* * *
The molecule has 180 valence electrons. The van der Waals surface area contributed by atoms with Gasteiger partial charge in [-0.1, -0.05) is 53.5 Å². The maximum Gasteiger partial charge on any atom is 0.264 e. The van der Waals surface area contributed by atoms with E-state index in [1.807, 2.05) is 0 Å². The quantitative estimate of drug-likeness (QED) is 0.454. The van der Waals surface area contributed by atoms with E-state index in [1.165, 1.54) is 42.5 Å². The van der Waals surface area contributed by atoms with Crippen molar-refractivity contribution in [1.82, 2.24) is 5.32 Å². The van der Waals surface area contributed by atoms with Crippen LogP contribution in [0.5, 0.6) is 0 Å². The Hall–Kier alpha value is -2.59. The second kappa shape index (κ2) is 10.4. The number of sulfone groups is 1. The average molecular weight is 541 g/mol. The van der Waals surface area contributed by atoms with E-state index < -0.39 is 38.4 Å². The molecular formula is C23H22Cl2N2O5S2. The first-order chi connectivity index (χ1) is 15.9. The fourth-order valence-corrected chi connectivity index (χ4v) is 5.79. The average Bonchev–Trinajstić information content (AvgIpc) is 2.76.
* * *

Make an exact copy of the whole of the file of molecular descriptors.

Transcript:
The molecule has 180 valence electrons. The van der Waals surface area contributed by atoms with Gasteiger partial charge in [-0.1, -0.05) is 53.5 Å². The maximum Gasteiger partial charge on any atom is 0.264 e. The van der Waals surface area contributed by atoms with E-state index in [1.807, 2.05) is 0 Å². The quantitative estimate of drug-likeness (QED) is 0.454. The van der Waals surface area contributed by atoms with E-state index in [1.165, 1.54) is 42.5 Å². The van der Waals surface area contributed by atoms with Crippen molar-refractivity contribution in [1.82, 2.24) is 5.32 Å². The van der Waals surface area contributed by atoms with Crippen LogP contribution in [0.5, 0.6) is 0 Å². The Hall–Kier alpha value is -2.59. The second kappa shape index (κ2) is 10.4. The number of sulfone groups is 1. The average molecular weight is 541 g/mol. The van der Waals surface area contributed by atoms with E-state index < -0.39 is 38.4 Å². The molecular formula is C23H22Cl2N2O5S2. The first-order chi connectivity index (χ1) is 15.9. The fourth-order valence-corrected chi connectivity index (χ4v) is 5.79. The average Bonchev–Trinajstić information content (AvgIpc) is 2.76.